Meet the members of the section
Programming Languages and Theory of Computation (PLTC)
Welcome to the PLTC Section. We conduct research in programming language technology and in the theory of computation. Much of our work involves topics in the intersection of programming language theory (e.g., algorithmic aspects of programming and formal verification), and applications (e.g., computer security and privacy, systems, compiler technology, high-performance computing, distributed ledger technology, and fintech).
Research in PLTC is conducted by individual researchers, working in groups or teams, perhaps joined with other research groups or individuals inside or outside University of Copenhagen. In the PLTC section, we have identified multiple research groups. Each individual researcher may or may not be part of several groups.
Decentralized SystemsWe research and develop foundations, technology and applications of efficient and secure networked/distributed computer systems controlled by multiple independent principals. This includes blockchain and distributed ledger technology, event-driven architectures, large-scale transaction processing and analytics (Big Data), streaming and real-time data processing, domain-specific languages embodying domain knowledge and deep computer science techniques, digital and smart contract technology, and more.
(Fritz Henglein, Omri Ross)
Security & PrivacyWe work primarily on software-based security and privacy preservation techniques and applications. Emerging research topics are quantum cryptography and compositional safety and security models for industrial systems.
(Ken Friis Larsen, Thomas Jensen, Andrzej Filinski)
HOT LabWe design and develop theoretical and practical techniques for implementing and analysing advanced Higher-Order and Typed programming languages. We maintain and develop Moscow ML and MLKit, two Standard ML compilers, and conduct research into the development of advanced optimisation techniques, including region-based memory management, techniques for reactive web-development, and domain-specific languages.
(Martin Elsman, Ken Friis Larsen, Torben Mogensen)
Program Inversion and Reversible ComputingWe study reversible computing with a focus on garbage-free computation models and design of programming languages in these. Relations to other areas include IT-security, computer systems, and quantum computation.
(Robert Glück, Torben Mogensen, Michael Kirkedal Thomsen)
Programming Language Theory and TechnologyOur research covers theoretical and practical research of programming languages with a focus on automatic program optimization, analysis and transformation.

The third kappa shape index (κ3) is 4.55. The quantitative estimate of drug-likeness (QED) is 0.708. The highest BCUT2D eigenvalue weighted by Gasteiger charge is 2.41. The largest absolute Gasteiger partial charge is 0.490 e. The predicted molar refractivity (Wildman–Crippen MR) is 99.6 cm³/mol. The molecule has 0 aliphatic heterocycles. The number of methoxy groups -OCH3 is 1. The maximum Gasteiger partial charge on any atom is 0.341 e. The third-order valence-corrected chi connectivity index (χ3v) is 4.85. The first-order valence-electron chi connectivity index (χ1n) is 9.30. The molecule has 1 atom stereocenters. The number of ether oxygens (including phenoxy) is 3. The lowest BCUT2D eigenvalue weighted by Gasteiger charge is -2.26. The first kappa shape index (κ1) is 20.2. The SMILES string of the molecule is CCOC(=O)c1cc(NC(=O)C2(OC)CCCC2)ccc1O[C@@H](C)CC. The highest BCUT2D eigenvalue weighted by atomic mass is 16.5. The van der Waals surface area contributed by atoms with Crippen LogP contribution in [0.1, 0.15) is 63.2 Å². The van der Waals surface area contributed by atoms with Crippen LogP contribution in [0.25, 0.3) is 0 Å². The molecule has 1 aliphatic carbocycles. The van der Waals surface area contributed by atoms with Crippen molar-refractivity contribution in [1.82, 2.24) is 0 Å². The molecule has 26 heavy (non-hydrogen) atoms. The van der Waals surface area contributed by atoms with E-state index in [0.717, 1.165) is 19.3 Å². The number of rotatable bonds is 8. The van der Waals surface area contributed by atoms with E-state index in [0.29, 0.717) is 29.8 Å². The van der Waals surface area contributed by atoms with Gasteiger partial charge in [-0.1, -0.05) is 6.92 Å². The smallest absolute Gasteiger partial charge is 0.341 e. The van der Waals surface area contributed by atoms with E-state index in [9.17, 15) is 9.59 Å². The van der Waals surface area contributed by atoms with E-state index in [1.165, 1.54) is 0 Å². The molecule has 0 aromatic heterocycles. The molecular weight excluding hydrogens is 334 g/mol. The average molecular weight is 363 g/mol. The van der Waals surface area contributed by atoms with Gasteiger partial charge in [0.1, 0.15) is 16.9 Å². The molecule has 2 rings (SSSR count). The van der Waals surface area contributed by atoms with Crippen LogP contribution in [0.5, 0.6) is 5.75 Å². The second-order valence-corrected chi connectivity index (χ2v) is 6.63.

(Thomas Jensen, Hans Hüttel, Fritz Henglein, Martin Elsman)
Theory of ComputationWe conduct primarily theoretical research into the nature of computing. The aim is to prove universal results concerning the problems that can, and particularly, cannot be solved by computers or other computing devices.
(Jakob Grue Simonsen)
Functional Technology for Modern Architectures (FUTHARK)We conduct language and compiler research, particularly with respect to using functional techniques for generating efficient code for modern high-performance architectures, including GPUs and multicore CPUs.
(Troels Henriksen, Cosmin E. Oancea, Martin Elsman, Ken Friis Larsen, Fritz Henglein)
Probabilistic ProgrammingIn the the deep probabilistic programming group, the PLTC section hosts a team of exceptional researchers who specialize in deep probabilistic programming. This cutting-edge field combines the rigor of Bayesian statistics with the versatility of deep learning to tackle a wide range of applications. The group's research spans several areas, including the development of new Bayesian inference techniques based on Stein variational inference, as well as the application of high-performance computing methods using the in-house developed FUTHARK language. We also investigate various applications in bioinformatics, such as protein structure prediction, and work with industry partners to develop AI-driven vaccine design and manufacturing solutions. The group is actively involved in the advancement of two popular deep probabilistic programming languages, Pyro and Numpyro. With our expertise and resources, we aim to push the boundaries of this exciting field of probabilistic machine learning and make valuable contributions to the scientific community.
(Thomas Hamelryck, Fritz Henglein)
Financial TransparencyThe Financial Transparency Group is an interdisciplinary research group that promotes applied multidisciplinary research with industry partners addressing computational challenges in the financial industries focused mainly on making financial markets more transparent and inclusive.
We are responsible for a subset of the courses on the BSc programmes in Computer Science, Computer Science and Economics, Machine Learning and Data Science, and Communication & IT. We are also responsible for courses on the MSc programme on Computer Science. In particular, we have responsibility for many of the courses on the study tracks in Programming Language and Systems.
Researchers in the PLTC section are in general open to supervise BSc projects, MSc projects, and POCS, in particular, if you contact the researcher in good time before project start and have a proposal for a project related to the research areas of the particular researcher. Inspiration may be found by looking at the descriptions of PLTC's research groups, which also include names of associated researchers.